This year Portland, Oregon made national headlines when the majority of voters rejected a measure to add fluoride to the city’s public water system. The debate was heated, and as a whole, the final decision was criticized by many as ill-informed and not in the best interests of our children. As a dentist, it may surprise you to know that I do not believe Portland was wrong in their decision, but my reasons have little to do with the fluoride itself.
Certainly, I am fully aware of the dental benefits that topical fluoride can provide to children and adults under the right circumstances. The scientific evidence is clear that fluoride does contribute to stronger enamel development and thus helps prevent cavities. In our modern society, however, tooth decay simply does not happen because we lack fluoride. It happens because of what we eat and how we take care of our teeth. Fluoride can be a helpful aid in the battle against decay, but it is not the cause or the ultimate solution to the problem.
Tooth decay is caused by pathogenic bacteria that live in our mouths. Everyone has this bacteria and there is no way to remove it completely without also removing beneficial forms of bacteria that live in the mouth as well. Preventing the development of tooth decay is all about controlling the numbers of these pathogenic bacteria through diet and home care (brushing and flossing).
The bacteria responsible for tooth decay thrive on sugar, refined flour, and acid. Diets high in sugar, high-fructose corn syrup, white flour, and acid are the quickest way to multiply the number of pathogenic bacterial colonies in the mouth. Sugar-sweetened beverages are especially attractive to these bacteria because they often contain high amounts of both sugar and acid.
The most common chronic condition in Oregon children is tooth decay. In 2011, the Oregon Public Health Division reported that in Oregon, more than 177 million gallons of sugar sweetened beverages are consumed each year (read report here). That amounts to approximately one gallon per week for every man, woman, and child in the state. The same report quoted a survey of Oregon mothers indicating that about half of the 2 year olds in Oregon drink sugar-sweetened beverages at least once per week.
What troubles me most about these statistics is that they do not include all the other food sources of sugar and acid in a child’s diet that also contribute to tooth decay (and childhood obesity). Fruit juice, for example, may not be sweetened with sugar but can still have the same effects on the teeth and the body. Fructose is a naturally occurring form of sugar found in all fruit and bacteria feed on it just as easily – especially when all the fiber of the fruit itself is removed during the juicing process. And certainly, when a child is drinking a sugary beverage, the likelihood that he or she is also eating a meal or treat that is high in sugar, acid and/or refined white flour is fairly high.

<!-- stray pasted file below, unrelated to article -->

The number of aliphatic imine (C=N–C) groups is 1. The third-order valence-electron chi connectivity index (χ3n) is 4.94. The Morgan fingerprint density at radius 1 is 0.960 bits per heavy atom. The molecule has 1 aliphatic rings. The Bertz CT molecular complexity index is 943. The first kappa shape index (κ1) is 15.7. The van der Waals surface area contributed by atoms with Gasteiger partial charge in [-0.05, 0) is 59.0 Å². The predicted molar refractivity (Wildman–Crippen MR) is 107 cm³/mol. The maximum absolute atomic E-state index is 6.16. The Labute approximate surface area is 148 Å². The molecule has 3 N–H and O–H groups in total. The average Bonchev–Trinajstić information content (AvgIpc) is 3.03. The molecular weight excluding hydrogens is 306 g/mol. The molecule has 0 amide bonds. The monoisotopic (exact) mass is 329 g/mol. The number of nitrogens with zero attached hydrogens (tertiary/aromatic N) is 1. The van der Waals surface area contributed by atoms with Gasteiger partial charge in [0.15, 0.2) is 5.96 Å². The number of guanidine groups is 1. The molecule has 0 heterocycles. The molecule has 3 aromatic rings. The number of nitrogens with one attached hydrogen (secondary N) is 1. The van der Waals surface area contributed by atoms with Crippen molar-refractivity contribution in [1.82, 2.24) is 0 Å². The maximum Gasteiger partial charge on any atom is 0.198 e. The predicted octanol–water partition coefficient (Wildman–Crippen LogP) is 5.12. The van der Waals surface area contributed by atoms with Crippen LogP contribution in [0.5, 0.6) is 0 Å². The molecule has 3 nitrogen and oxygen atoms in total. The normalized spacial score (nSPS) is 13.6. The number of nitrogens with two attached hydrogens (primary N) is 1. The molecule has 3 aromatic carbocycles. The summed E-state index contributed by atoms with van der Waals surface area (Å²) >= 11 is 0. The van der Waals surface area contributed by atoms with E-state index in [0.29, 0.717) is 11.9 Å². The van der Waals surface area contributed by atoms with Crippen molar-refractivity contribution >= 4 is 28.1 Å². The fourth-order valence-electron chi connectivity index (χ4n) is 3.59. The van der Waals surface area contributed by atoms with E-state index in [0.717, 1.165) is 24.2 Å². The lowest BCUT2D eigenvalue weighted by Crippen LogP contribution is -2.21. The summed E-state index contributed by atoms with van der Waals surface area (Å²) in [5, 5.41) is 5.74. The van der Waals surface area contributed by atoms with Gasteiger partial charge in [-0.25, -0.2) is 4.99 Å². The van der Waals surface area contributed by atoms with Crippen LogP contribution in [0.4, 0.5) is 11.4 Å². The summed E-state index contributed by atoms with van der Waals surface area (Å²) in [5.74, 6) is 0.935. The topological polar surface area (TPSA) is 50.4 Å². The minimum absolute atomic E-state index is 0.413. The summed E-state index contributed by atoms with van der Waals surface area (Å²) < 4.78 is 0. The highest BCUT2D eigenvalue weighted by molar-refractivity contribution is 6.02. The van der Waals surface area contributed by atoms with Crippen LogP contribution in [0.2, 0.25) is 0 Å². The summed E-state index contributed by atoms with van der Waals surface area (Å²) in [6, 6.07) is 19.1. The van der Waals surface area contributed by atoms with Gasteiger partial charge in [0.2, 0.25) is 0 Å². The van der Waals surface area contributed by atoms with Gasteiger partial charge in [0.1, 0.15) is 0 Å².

In the battle against tooth decay, every little bit counts, and when tooth decay in children reaches epidemic proportions, water fluoridation as a stop-gap is an option we all need to consider. But consider this as well: If a child’s diet is filled with sugars, highly-refined flours, and acid, fluoridated water is simply not enough. And if that same child also does not brush and floss his or her teeth – or they do not know how to do it correctly – then nothing (including fluoridated water) will be able to prevent tooth decay from developing.
Information is perhaps the most powerful tool there is in preventive medicine. In my continuing effort to provide relevant information on how to care for your teeth and prevent decay no matter where you live or what kind of water you drink, I have created several informational resources that I hope you will take the time to review for your own health and the health of your children.
As always, I encourage you to read and learn as much as you can from as many reputable sources as possible in order to make the best decisions possible for yourself and your family.